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    Posted 5 years ago

    were
    (162 items)

    I have this Colt da 45 and need some information on it's history , age? It says US Army on the butt plate.

    Unsolved Mystery

    Help us close this case. Add your knowledge below.

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    Comments

    1. scottvez scottvez, 5 years ago
      Looks like a Colt Model 1909.

      Made as a stop gap to replace the .38 revolver. They were only made for a few years as the M1911 Automatic replaced it.

      Production numbers are about 20,000. Cannot see markings or serial #s. There are spurious examples as it is a desirable military weapon.

      scott
    2. blunderbuss2 blunderbuss2, 5 years ago
      Is this the 1917 Mod. ? When the Colt .45 auto. was adopted by the gov't. the supply was slow coming so Colt & S&W made these .45 acp cal. revolvers to fill the gap. You certainly don't give markings other than "U.S.".
    3. scottvez scottvez, 5 years ago
      I cannot tell/ don't know the visual difference (or know if there is any) between a M1909/ M1917-- do you buss?

      I do know the butt should have the model year on it though!

      scott
    4. blunderbuss2 blunderbuss2, 5 years ago
      Mon, me not know ! The diff. is probably to slight to notice from 1 pix. I do know that a lot, if not most, were dumped on the AAC & were being issued to pilots thru WWII. Guess they figured that if a plane went down, why give the enemy the .45 auto. !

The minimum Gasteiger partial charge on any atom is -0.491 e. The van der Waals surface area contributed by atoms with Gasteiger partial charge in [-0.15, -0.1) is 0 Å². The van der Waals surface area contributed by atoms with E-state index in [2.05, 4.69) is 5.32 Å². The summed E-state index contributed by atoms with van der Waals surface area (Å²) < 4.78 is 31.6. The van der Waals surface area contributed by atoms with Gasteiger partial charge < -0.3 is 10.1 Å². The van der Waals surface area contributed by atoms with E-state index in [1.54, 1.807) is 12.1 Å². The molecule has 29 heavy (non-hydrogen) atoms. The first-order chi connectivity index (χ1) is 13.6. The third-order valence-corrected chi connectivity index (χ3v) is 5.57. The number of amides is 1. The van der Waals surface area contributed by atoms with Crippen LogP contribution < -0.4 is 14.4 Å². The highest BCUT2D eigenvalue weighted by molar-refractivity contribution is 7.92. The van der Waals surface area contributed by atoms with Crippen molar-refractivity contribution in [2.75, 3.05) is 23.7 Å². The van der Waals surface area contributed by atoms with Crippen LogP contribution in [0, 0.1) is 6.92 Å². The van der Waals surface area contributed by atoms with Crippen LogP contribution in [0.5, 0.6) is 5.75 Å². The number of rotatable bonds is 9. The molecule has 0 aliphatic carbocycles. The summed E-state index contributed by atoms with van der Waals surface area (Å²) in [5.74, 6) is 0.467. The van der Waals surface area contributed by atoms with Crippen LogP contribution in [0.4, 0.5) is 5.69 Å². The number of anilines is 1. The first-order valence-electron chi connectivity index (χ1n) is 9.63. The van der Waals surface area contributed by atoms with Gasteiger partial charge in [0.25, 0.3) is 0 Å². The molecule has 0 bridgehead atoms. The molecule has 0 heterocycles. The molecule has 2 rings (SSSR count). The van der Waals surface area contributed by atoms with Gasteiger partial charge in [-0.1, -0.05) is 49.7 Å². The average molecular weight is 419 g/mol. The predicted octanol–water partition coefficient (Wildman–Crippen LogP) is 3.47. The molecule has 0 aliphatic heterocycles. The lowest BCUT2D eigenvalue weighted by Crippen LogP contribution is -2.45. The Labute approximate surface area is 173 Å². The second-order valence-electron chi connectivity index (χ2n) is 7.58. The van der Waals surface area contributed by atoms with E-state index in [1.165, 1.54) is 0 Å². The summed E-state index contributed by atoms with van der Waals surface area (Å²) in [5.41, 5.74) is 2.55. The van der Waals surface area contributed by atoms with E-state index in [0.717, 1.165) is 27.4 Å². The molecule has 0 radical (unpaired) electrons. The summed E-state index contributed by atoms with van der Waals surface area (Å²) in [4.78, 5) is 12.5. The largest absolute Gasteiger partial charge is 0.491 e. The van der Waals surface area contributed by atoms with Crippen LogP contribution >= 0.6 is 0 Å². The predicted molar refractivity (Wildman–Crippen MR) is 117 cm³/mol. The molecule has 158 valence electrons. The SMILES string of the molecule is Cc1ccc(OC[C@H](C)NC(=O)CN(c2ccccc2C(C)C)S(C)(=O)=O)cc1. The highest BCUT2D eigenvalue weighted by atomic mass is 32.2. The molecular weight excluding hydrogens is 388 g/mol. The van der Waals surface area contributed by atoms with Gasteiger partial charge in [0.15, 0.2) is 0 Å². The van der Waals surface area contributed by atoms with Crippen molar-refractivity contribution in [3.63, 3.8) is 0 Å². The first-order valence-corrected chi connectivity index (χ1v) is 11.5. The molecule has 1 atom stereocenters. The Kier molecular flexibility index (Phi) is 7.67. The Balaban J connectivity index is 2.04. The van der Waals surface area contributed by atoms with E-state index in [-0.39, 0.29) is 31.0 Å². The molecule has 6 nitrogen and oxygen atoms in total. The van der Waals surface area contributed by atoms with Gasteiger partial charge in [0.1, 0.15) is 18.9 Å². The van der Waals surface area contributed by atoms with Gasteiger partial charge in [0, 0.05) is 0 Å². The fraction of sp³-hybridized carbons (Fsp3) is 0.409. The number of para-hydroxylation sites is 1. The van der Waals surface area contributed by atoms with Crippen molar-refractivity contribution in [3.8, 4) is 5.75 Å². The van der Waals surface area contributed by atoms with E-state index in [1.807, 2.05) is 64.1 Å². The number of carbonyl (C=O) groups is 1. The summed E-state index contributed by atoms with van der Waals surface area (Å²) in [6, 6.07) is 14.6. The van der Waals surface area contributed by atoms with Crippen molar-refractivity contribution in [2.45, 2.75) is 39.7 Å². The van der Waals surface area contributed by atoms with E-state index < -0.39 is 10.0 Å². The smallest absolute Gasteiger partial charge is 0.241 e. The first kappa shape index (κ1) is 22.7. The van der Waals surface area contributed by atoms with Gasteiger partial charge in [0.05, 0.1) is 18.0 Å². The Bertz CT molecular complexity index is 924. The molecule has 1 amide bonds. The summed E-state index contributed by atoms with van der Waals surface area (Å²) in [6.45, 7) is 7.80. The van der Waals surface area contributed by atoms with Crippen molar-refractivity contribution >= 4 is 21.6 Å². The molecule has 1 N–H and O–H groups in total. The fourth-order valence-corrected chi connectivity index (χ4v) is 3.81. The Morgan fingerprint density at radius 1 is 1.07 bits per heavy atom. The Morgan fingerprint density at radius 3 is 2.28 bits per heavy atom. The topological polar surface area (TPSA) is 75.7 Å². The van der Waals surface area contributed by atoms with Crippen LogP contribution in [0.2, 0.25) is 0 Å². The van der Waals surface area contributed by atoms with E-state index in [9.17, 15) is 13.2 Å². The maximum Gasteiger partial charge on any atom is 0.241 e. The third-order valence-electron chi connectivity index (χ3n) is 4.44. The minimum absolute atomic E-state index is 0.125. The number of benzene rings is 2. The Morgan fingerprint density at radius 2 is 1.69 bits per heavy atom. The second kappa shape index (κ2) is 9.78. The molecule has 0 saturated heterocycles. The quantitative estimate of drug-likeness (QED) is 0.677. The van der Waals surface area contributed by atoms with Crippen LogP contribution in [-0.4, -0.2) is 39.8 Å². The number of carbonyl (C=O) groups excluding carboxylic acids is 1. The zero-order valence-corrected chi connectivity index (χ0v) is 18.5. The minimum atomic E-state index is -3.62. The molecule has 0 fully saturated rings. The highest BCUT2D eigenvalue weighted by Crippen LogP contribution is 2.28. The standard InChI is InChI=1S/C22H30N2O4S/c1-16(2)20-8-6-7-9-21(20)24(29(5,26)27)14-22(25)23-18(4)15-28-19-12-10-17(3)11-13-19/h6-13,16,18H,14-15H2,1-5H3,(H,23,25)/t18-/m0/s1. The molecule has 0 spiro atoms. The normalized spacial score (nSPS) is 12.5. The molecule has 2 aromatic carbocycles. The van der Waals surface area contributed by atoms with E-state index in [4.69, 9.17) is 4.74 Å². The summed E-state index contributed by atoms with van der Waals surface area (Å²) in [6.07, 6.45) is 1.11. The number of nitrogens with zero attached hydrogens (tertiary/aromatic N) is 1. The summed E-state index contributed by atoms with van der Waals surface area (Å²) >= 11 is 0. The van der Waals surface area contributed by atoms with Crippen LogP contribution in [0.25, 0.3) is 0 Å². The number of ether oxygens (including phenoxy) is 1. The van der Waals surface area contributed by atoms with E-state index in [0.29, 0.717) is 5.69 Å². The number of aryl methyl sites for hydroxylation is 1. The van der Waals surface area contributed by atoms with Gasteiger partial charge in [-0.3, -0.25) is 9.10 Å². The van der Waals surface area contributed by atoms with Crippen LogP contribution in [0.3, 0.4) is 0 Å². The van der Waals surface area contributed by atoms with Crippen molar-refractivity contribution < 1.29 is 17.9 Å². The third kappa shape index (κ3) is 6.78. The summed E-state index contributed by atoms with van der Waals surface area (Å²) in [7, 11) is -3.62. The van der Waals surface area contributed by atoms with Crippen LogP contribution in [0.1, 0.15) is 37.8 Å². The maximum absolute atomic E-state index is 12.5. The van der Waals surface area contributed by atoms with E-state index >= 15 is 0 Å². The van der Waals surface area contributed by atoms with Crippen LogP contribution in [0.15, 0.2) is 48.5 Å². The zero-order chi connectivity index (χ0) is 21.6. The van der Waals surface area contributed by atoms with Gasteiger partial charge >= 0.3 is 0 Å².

5. Chrisnp Chrisnp, 5 years ago
      My understanding is that the Model 1917 revolver was the same as the 1909 revolver except that it was adapted to fire the .45 ACP round in half moon clips. The original Model 1909 fired the rimmed .45 Long Colt. Looking at the gap at the back of the cylinder, I'm thinking this is the 1917. I stand ready to be corrected.

      Blunder, I remember being told that the revolvers went to airmen because the powers that be didn't think .45 ACP brass should be flipping around the inside of the aircraft. I don't know if that's true (or why a pilot would be firing his revolver from an aircraft in flight!). I think most of the 1917s ended up with MPs on stateside duty, soldiers and watchmen guarding facilities in the States, etc.
    6. blunderbuss2 blunderbuss2, 5 years ago
      It's true that it's not good to have things rolling around down there where the rudder bar/pedals, pulleys, cables etc. are & they even made a cage for catching empties from automatics . Of course empty mags. & half moon clips were the same hazard. With WWII & closed cockpits, that reasoning didn't hold up but the policy persisted.

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